Limited state of emergency in Sussex County, many roads flooded

DOVER — After uncertain predictions Thursday that had Hurricane Joaquin passing right by Delaware, updated projections have the storm missing the First State entirely. Nonetheless, the state continues to be pounded by adverse conditions from a Nor’easter, particularly in Sussex County, where a limited state of emergency was put in place.

Currently in the Bahamas, the storm is expected to move up along the East Coast but remain well offshore over the next four days. The National Weather Service has Joaquin not making landfall in the United States.

For the First State, that’s a welcome break, especially as wind and rain from a smaller and unrelated storm continue to pound the area. A wave of low pressure has been moving along a stalled front located just offshore, producing rain, NWS meteorologist Lance Franck said Thursday.

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Delaware is in a coastal flood warning until Tuesday and rain is expected to continue all day today. Saturday has a 70 percent chance of precipitation, and Sunday has a 50 percent probability of rain, according to the NWS. Delaware received about three-quarters of an inch of rain Thursday and could get around 2 inches over the ensuing days.

Wind is expected today and through the weekend, mostly staying around 25 mph, although gusts could reach into the low 30s tonight and Sunday.

Even if Hurricane Joaquin missed Delaware, officials have advised individuals to be cautious. Coastal flooding could threaten many areas in Sussex County, and state agencies were preparing to respond if need be.

Gov. Jack Markell declared a limited state of emergency for Sussex County around noon. State offices are open and no driving restrictions have been put in place, but Primehook Road in Milton, River Road in Oak Orchard and Front Street in Milford have been closed. Dozens of roads in Kent and Sussex have water on them. The speed limit on Interstate 495 has been lowered to 55 mph. DART First State buses are on normal schedules statewide.

Residents along the lower Delaware Bay should be cautious and consider evacuating, the governor’s office urged. Problematic areas include Slaughter Beach, Prime Hook Beach, Broadkill Beach, Lewes Beach, Bethany Beach, Fenwick Island, inland bay communities and flood-prone areas near the Nanticoke and Broad Creek rivers and along John J. Williams Highway, Vines Creek Road, Atlantic Avenue and Lighthouse Road.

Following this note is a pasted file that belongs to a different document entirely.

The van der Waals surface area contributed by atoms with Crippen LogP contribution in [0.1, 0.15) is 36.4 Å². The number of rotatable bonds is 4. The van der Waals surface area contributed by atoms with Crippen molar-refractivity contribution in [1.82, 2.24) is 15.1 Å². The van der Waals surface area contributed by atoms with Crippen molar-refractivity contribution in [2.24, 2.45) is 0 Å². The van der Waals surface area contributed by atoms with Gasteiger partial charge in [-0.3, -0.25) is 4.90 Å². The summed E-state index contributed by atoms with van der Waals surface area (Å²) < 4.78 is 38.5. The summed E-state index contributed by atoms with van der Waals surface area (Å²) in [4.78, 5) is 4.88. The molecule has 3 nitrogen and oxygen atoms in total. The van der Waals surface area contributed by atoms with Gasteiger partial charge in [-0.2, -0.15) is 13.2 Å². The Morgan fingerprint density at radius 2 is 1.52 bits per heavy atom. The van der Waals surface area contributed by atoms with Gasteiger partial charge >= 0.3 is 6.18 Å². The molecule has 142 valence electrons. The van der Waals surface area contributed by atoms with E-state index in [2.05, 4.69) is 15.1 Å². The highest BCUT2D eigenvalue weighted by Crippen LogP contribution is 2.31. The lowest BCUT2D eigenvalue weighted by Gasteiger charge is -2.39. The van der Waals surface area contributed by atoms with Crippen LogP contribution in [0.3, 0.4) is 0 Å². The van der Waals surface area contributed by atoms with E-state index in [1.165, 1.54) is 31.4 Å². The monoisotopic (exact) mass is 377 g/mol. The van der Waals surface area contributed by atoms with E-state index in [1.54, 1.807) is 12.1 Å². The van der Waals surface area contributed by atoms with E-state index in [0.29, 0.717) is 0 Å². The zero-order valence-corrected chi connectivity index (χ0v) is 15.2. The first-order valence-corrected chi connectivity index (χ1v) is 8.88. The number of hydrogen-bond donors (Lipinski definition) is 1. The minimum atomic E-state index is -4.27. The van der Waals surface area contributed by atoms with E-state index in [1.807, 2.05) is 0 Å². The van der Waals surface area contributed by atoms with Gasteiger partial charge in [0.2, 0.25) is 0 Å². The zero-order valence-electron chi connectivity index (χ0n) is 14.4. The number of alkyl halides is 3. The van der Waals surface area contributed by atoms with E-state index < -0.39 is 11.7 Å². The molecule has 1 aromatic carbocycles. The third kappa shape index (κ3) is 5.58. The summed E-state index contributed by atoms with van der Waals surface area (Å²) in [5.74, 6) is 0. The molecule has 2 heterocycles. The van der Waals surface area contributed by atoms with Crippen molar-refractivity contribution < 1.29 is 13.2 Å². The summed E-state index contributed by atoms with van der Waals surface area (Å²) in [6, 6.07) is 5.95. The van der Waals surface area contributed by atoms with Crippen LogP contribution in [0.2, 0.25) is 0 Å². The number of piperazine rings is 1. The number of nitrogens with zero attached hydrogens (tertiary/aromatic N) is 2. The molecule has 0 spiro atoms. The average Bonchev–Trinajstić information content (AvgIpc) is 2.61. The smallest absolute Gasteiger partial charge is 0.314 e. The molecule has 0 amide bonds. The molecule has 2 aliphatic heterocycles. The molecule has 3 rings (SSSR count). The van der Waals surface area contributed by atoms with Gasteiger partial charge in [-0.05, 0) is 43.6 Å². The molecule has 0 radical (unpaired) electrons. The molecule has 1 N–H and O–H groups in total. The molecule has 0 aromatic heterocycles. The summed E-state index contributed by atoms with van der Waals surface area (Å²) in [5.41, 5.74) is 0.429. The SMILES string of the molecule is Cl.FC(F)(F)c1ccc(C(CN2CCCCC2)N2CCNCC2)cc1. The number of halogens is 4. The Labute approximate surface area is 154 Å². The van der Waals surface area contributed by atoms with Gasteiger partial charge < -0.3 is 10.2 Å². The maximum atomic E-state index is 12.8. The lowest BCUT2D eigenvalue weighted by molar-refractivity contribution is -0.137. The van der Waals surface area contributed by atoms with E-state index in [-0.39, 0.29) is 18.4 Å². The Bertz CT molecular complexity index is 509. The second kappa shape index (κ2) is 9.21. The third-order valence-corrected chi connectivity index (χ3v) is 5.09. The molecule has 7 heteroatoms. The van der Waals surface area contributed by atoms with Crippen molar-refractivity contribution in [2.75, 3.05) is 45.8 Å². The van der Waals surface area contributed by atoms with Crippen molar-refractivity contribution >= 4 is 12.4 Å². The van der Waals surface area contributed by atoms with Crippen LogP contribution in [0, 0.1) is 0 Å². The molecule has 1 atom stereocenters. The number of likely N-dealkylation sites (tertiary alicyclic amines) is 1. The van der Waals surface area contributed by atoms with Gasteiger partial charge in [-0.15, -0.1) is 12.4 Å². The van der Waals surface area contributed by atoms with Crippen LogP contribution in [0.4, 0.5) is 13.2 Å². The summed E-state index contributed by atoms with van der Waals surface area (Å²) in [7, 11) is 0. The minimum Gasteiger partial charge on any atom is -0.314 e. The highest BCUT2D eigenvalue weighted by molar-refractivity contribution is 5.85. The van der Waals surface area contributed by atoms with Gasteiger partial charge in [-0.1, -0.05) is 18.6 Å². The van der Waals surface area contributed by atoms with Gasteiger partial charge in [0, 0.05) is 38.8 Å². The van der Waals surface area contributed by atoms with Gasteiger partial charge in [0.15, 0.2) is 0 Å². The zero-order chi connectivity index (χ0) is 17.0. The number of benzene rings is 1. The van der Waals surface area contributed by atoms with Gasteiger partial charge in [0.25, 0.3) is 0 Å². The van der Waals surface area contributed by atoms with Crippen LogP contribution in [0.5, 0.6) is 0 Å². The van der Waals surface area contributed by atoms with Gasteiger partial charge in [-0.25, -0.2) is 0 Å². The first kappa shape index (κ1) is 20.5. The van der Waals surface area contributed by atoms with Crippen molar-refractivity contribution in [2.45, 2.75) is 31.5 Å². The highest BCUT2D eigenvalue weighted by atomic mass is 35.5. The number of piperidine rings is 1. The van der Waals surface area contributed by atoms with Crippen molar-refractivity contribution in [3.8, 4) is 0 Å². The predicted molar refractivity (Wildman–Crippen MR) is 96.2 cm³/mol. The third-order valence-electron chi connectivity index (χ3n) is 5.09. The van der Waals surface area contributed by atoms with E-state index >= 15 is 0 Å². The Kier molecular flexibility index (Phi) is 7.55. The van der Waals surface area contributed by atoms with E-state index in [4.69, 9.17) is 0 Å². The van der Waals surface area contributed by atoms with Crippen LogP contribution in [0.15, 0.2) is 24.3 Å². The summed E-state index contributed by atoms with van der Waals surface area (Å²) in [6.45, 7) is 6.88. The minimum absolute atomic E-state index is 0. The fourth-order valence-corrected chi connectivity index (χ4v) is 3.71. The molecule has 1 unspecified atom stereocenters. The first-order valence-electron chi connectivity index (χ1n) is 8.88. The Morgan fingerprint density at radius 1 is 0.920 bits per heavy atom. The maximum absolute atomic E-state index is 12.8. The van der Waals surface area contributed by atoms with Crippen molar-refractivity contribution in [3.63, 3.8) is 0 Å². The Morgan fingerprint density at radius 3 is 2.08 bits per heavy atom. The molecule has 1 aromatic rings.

“Though predicted rainfall totals have dropped and the expected path of Hurricane Joaquin remains well off-coast, high winds and coastal flooding will significantly impact Sussex County,” the governor said in a statement. “State and local officials are taking the necessary steps to prepare for possible evacuations and road closures and the National Guard has been deployed to Kent and Sussex counties to support those efforts, as needed. Residents in flood-prone areas of the state should prepare accordingly and continue to monitor communications from state and local agencies for updates.”

Some schools were closed today and others let out early.

The Department of Transportation had prepared a number of loaders near coastal areas in case sand and rain washed away roads, while Department of Natural Resources and Environmental Control personnel had done what they could to fortify the beaches and were closely monitoring the conditions along the shore. DelDOT crews have been working since Thursday to clear roadways and drains and place signs warning of flooded streets.

Meteorologists over the past two days had spoken of the potential for the East Coast to be hit hard by the hurricane but had also stressed its path was far from certain.

While the hurricane’s threat has been lessened, it is not completely removed, the NWS stressed. Rain and wind from the hurricane could still have an impact on Delaware, especially as the current storm stands as an obstacle to preparedness.

Overall though, it appears Delaware — and the rest of the East Coast — will be lucky.

Many events had been canceled or moved due to the storms, including Friday’s Drive Sober 125 at Dover International Speedway. The race was moved to this morning, and anyone with a ticket for either the Drive Sober 125 or the Saturday Hisense 200 will be able to attend both races.

Sunday’s AAA 400 starts at 2:30, and even if it rains, the race could possibly be run if the downpour halts by 1:30. That seems more likely today than it did Thursday.

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